This review is part of the No Man’s Land Reading Project, an attempt to right a gendered imbalance in my reading and a general imbalance in the availability of reviews (by men, especially) of works by female authors.
The sub-heading of this book is “A hundred-year novel”. This is no lie: the sum of the many disparate and delicately related stories in this novel do span a hundred years of lived history. But it’s also a misleading sub-header; Lovers’ Knots is not a hundred-year novel in the sense that it takes you clearly and chronologically through a family or town, starting with the first matriarch or patriarch and ending with Fish jumping into the water at the end of Cloudstreet. Halligan has a different, more chaotic theory of life than would allow for that: “Life is not a rich tapestry. Its shapes and colours are not delineated in tidy threads, rather in a human eye view anyway they’re a matted tangle like water hyacinth in a river, beautiful possibly and charmingly named, but what a pest.”
Halfway through Lovers’ Knots, which is among the most successful and acclaimed of Halligan’s novels, Halligan breaks the fourth wall (a ploy she no doubt rinsed from Inception‘s Mr. Charles) to address the reader directly and show you what her theory of life’s disorderliness will mean for the book. At the end of a chapter which has danced lightly and self-consciously over several generations of people in order to bring you into the life of a new character, Halligan writes, “You could write a thousand-page novel to get to this point; a block-busting, best selling, negotiating the miniseries in however many digits, retiring to the tax haven of your choice, unputdownable, RSI inducing, airport haunting novel. Instead of a neat little chapter of what, seven pages? six?” It is Halligan at her most deliberately self-aware, informing you that while this may be a hundred-year novel, she will be the one picking which of those years, and which moments in them, are in focus.
This is a bloody difficult thing to pull off: announcing that closure doesn’t exist, that interwoven narratives are less elegant ballet than slimy tangle, and that you as a reader are about to spend 400 pages (admittedly not 1000, but still) with an author who intends to embrace the chaos. Well, Halligan does it beautifully, holding it together with a philosophical mind and a marvellous brevity with which she draws complex, vivid and loved characters. It’s Franzen without the creeping dark.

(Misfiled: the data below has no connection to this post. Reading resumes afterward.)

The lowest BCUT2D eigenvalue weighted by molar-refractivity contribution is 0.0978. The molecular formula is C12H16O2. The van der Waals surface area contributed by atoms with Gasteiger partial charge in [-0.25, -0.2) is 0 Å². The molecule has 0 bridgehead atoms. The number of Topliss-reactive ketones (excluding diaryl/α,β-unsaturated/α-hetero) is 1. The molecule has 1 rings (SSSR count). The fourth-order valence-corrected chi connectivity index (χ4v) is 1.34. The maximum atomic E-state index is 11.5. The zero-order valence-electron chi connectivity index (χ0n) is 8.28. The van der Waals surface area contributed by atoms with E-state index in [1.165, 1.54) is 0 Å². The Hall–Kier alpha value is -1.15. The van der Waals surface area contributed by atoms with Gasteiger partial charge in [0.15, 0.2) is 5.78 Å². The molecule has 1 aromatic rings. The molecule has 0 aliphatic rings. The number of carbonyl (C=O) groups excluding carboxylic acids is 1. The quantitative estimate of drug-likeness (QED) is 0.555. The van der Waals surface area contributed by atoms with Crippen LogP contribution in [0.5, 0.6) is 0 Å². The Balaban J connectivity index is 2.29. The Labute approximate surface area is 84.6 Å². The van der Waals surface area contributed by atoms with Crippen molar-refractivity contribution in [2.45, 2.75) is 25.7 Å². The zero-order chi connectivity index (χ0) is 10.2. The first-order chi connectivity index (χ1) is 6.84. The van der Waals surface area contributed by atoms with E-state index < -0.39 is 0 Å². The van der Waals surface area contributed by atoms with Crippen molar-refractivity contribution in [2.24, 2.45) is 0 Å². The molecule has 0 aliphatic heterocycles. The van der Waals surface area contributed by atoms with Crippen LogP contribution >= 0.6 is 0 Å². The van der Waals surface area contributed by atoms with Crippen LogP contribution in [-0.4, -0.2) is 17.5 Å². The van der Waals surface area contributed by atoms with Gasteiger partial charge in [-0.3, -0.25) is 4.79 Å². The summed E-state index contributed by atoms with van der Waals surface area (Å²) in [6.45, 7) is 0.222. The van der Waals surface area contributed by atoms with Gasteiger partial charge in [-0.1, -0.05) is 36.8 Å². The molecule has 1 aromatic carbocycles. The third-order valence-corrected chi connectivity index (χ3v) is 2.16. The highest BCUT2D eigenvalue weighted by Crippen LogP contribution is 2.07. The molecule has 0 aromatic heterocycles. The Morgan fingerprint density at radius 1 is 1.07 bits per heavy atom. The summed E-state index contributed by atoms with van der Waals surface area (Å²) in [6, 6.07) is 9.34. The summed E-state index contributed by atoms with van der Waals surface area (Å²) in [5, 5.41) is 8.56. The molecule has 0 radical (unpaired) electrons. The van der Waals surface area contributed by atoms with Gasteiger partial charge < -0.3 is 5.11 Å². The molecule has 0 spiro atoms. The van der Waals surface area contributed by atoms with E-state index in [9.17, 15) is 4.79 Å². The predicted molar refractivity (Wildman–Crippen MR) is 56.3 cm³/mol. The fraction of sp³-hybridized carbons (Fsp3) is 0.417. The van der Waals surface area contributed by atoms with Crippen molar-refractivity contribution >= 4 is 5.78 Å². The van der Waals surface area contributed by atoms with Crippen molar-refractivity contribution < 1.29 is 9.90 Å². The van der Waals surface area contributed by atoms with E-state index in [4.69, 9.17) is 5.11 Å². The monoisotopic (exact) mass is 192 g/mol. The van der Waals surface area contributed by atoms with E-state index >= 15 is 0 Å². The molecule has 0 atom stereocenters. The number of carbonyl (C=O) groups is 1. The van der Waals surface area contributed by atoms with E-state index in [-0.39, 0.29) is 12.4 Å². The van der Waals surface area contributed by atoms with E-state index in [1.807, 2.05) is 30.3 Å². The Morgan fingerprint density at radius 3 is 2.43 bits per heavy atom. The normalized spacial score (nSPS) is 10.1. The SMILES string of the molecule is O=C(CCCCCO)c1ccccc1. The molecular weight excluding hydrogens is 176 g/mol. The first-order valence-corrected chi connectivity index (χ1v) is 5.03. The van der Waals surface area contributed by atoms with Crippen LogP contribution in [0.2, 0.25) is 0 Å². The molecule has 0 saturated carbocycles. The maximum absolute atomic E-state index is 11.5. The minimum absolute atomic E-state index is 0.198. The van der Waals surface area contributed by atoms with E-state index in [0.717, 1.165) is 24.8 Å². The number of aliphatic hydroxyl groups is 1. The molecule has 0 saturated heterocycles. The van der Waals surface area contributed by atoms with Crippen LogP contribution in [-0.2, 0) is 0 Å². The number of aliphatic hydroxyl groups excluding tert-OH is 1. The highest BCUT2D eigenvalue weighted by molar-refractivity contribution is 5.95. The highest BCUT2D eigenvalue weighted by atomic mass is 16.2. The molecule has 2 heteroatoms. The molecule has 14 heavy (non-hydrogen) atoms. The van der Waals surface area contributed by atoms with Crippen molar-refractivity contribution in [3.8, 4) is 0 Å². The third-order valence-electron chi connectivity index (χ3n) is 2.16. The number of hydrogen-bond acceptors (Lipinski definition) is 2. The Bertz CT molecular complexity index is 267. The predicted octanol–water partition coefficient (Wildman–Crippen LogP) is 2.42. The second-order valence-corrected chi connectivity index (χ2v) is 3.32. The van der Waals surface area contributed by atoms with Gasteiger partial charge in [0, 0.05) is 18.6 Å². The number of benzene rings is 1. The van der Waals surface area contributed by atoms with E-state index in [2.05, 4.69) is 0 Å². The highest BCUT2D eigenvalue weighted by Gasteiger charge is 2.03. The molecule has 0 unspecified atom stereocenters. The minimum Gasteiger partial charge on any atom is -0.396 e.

As much as it ducks around, there is a family at the centre of Lovers’ Knots: the Grays, starting with Ada and Albert in Newcastle in the early 1900s, and ending (sort of) with Sebastian in the early 2000s. In between these two points are almost thirty sons, daughters, husbands, sisters and related peripheral characters, and while they don’t all get a solid look-in, the ones who do are clear and brilliant.
First is George, son of Ada and Albert, a stiff, selfish sort with a fascination for the occult and minor religions. Another is Lily, his sister, who marries a sensual, brutish Irishman named Joe. One of George’s daughters, Veronica, is central. She is an intelligent, sensual woman who falls for Mikelis Ballod, a photographer whose mother emigrated to Australia from the Baltic. Mikelis’s relationship with Sebastian, and with a writer named Jack Hawley, are through-lines. And then there is Lily and Joe’s granddaughter Robyn, and her daughter Jade, who (along with Sebastian, b. 1983, and George’s ageing wife Alice) make up the most contemporary moments of the story.
It becomes clear early on that you are meant to hang on to these characters and their stories with a loose grip. It is better to let them slip through your fingers than attempt to build something out of their cascading lives. Once you accept this, the sensation of the book is one of fulfilling multi-dimensionality. There are blossomings, serendipities, infidelities, shootings, deaths and self-discoveries, and it is only as you near the end of the book that you find you have developed complex relationships with several of the characters, without ever feeling that those who were given less time on the page were somehow less well represented. A single scene describing the way Joe makes love to Lily, for example, is enough to explain the carnal, unknowable cement of their marriage.
That said, it is the characters who are given focus that deliver the harmonies, the momentary “lovers’ knots”, that make this book stay. In each lovers’ pair, and in the passions and beliefs that disturb and compel them as individuals, Halligan imbues her novel with immense humanity. Mikelis’s urgent desire to multiply the number of truths and talents in the world; Jade’s struggle for women’s rights; Veronica’s constant negotiation of selfhood; Alice’s gentle, gradual ageing; and Zoe’s perfection of an unorthodox family unit – in each of these, you are reminded that this is a novel written by an author who does believe in and cherish the moments when the chaos of human existence resolves, for however short a time, into something splendid.
So Lovers’ Knots is masterful not because it forms life into something manageable, or because it shreds preconceptions about how a hundred-year novel should unfold, but because it pinpoints and embraces form and formlessness in turn, appreciating the truth of each, knowing the stumbling, accidental beauty of life.